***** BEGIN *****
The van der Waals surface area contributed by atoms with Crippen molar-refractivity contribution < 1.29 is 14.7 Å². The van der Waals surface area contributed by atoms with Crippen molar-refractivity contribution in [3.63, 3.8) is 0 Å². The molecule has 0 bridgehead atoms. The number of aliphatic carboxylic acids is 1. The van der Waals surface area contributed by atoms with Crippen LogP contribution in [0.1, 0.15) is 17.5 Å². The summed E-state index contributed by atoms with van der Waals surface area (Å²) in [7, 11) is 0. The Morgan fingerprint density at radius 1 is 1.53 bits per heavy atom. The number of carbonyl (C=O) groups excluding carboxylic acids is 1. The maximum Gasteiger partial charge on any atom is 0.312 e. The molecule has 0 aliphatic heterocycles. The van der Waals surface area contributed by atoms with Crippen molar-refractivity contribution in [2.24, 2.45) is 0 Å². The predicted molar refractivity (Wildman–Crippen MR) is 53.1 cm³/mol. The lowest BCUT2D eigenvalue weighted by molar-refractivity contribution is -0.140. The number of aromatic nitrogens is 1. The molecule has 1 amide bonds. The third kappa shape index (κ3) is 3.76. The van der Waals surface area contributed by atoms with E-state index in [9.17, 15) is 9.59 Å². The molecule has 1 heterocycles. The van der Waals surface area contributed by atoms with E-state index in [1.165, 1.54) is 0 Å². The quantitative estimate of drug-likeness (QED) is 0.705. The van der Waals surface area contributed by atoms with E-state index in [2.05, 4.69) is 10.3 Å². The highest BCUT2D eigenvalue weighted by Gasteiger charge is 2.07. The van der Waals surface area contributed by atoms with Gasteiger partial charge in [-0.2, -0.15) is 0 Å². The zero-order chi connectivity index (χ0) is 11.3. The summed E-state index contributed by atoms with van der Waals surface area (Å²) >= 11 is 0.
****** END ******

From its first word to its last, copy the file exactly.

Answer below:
The van der Waals surface area contributed by atoms with Crippen molar-refractivity contribution < 1.29 is 14.7 Å². The van der Waals surface area contributed by atoms with Crippen molar-refractivity contribution in [3.63, 3.8) is 0 Å². The molecule has 0 bridgehead atoms. The number of aliphatic carboxylic acids is 1. The van der Waals surface area contributed by atoms with Crippen LogP contribution in [0.1, 0.15) is 17.5 Å². The summed E-state index contributed by atoms with van der Waals surface area (Å²) in [7, 11) is 0. The Morgan fingerprint density at radius 1 is 1.53 bits per heavy atom. The number of carbonyl (C=O) groups excluding carboxylic acids is 1. The maximum Gasteiger partial charge on any atom is 0.312 e. The molecule has 0 aliphatic heterocycles. The van der Waals surface area contributed by atoms with Crippen molar-refractivity contribution in [2.24, 2.45) is 0 Å². The predicted molar refractivity (Wildman–Crippen MR) is 53.1 cm³/mol. The lowest BCUT2D eigenvalue weighted by molar-refractivity contribution is -0.140. The number of aromatic nitrogens is 1. The molecule has 1 amide bonds. The third kappa shape index (κ3) is 3.76. The van der Waals surface area contributed by atoms with E-state index in [9.17, 15) is 9.59 Å². The molecule has 1 heterocycles. The van der Waals surface area contributed by atoms with E-state index in [1.165, 1.54) is 0 Å². The quantitative estimate of drug-likeness (QED) is 0.705. The van der Waals surface area contributed by atoms with E-state index in [2.05, 4.69) is 10.3 Å². The highest BCUT2D eigenvalue weighted by Gasteiger charge is 2.07. The van der Waals surface area contributed by atoms with Gasteiger partial charge in [-0.2, -0.15) is 0 Å². The zero-order chi connectivity index (χ0) is 11.3. The summed E-state index contributed by atoms with van der Waals surface area (Å²) >= 11 is 0.